Mother’s Day Founder Regretted her Creation
|May 14, 2012||Posted by stella under Culture|
Although the history of Mother’s Day can be traced back to the spring celebrations of ancient Greece in honor of Rhea, the Mother of the Gods — the driving force behind Mother’s Day was Anna Jarvis, who organized observances in Grafton, W.Va., and Philadelphia on May 10, 1908.
And it grew! It was a hit!
As the annual celebration became popular around the country, Jarvis asked members of Congress to set aside a day to honor mothers. She finally succeeded in 1914, when Congress designated the second Sunday in May as ‘Mother’s Day.’”
As it turns out, her mother, Ann, had started Mother’s Day Work Clubs in five cities to improve health and sanitary conditions during the Civil War; soldiers from both sides were cared for equally. After her mother died, Anna Jarvis organized memorials in what ultimately led to the congressional action on Mother’s Day.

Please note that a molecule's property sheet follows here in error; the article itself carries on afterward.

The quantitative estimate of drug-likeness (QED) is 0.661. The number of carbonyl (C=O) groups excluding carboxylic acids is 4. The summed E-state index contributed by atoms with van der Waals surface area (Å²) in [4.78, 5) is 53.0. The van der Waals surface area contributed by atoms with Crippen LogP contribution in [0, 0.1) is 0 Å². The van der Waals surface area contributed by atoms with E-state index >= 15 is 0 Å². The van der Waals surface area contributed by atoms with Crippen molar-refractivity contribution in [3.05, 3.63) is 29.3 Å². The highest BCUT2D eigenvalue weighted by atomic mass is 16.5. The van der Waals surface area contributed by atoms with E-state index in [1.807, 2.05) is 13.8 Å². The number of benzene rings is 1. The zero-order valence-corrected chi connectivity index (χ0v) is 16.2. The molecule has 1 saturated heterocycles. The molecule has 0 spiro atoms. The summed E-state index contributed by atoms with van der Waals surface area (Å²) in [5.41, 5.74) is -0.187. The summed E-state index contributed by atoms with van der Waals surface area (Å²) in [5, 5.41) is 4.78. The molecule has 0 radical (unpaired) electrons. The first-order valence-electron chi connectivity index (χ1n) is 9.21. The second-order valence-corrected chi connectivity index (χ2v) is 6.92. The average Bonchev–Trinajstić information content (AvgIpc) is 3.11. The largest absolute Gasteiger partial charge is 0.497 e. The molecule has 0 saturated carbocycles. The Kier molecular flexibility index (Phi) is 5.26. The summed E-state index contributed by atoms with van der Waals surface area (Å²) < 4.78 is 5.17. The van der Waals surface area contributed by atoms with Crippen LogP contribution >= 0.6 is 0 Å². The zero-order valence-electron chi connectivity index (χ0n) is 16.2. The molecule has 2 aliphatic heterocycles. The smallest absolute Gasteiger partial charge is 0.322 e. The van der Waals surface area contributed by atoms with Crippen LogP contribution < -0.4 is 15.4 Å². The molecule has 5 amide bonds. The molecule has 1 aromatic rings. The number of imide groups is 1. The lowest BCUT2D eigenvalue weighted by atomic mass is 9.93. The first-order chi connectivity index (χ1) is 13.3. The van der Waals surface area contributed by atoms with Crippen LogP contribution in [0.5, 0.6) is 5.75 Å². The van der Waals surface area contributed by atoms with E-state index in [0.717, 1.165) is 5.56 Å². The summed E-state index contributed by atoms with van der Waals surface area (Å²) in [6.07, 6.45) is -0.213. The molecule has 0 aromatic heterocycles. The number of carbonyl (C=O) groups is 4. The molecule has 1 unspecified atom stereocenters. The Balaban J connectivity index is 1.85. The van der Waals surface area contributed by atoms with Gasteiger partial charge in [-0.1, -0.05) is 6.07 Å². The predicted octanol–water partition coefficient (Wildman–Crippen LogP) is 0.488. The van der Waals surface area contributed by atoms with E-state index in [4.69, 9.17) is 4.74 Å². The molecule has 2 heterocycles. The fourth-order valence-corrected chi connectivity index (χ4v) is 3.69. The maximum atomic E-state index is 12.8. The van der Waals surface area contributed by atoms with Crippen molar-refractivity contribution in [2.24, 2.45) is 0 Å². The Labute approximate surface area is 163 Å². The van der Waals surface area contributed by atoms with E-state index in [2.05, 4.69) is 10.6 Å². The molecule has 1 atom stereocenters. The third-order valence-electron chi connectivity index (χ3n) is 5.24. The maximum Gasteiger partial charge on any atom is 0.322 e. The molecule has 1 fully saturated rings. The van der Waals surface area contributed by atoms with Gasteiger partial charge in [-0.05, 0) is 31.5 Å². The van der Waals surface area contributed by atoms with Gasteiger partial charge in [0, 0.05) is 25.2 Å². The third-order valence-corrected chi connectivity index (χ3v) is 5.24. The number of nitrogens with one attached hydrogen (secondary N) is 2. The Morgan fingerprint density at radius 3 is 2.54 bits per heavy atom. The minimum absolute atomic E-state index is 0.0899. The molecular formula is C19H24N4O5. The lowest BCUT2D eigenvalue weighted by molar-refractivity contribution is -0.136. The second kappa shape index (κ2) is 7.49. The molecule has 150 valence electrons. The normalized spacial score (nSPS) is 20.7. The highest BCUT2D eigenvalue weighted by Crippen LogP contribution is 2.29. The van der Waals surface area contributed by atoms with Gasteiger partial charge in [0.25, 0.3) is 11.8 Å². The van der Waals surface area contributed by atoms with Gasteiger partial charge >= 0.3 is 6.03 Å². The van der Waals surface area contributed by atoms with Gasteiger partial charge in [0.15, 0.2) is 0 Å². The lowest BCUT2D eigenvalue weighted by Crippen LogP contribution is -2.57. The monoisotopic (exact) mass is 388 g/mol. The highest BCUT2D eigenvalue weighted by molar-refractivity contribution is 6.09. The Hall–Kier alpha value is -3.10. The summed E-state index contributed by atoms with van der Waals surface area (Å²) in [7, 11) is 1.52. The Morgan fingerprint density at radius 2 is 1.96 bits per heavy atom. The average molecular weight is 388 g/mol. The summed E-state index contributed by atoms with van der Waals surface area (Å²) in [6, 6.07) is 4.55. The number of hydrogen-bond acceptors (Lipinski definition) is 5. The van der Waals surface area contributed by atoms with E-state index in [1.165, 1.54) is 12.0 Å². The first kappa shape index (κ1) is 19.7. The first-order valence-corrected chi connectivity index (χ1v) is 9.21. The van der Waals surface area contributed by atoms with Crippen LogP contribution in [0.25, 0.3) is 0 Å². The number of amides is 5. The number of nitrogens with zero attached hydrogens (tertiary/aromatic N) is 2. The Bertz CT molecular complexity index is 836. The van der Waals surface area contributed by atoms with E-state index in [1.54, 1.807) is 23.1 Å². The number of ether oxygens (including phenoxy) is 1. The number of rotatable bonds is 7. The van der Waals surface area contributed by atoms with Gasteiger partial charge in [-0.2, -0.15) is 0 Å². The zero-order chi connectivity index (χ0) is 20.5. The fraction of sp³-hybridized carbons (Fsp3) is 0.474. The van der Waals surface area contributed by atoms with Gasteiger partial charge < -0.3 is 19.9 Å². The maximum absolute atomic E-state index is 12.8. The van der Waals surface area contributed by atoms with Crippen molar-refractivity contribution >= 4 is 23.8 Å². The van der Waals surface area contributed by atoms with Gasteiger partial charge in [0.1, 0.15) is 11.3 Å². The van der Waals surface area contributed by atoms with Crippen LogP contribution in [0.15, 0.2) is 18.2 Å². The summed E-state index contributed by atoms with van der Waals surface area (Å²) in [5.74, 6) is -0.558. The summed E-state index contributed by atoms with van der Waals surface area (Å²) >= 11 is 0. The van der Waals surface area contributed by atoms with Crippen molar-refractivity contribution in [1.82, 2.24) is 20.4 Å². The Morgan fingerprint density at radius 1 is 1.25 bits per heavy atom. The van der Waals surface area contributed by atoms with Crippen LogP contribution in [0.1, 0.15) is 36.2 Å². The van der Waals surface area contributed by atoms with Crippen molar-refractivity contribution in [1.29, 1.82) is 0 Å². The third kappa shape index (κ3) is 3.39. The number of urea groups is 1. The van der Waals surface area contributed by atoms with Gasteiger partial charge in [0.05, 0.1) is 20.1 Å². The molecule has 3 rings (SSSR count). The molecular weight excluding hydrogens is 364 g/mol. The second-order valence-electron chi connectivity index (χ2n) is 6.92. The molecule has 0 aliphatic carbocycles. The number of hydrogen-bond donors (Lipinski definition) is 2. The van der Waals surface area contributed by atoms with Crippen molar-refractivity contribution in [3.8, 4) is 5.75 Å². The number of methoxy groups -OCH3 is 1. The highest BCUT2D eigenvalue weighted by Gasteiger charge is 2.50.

But, according to various sources, Anna Jarvis eventually came to resent the commercialization of the holiday — so much so that she campaigned for its abolition — to no avail. She is said to have complained that she wanted it to be “a day of sentiment, not profit,” but it instead had become a bonanza for greeting cards which she saw as “a poor excuse for the letter you are too lazy to write.”
She and her sister spent the family assets trying to end it — and she was once arrested for protesting a sale of carnations for Mother’s Day after florists and greeting card companies realized in the early 1920s that the holiday could be a bonanza for them.
Incidentally, Anna never had children.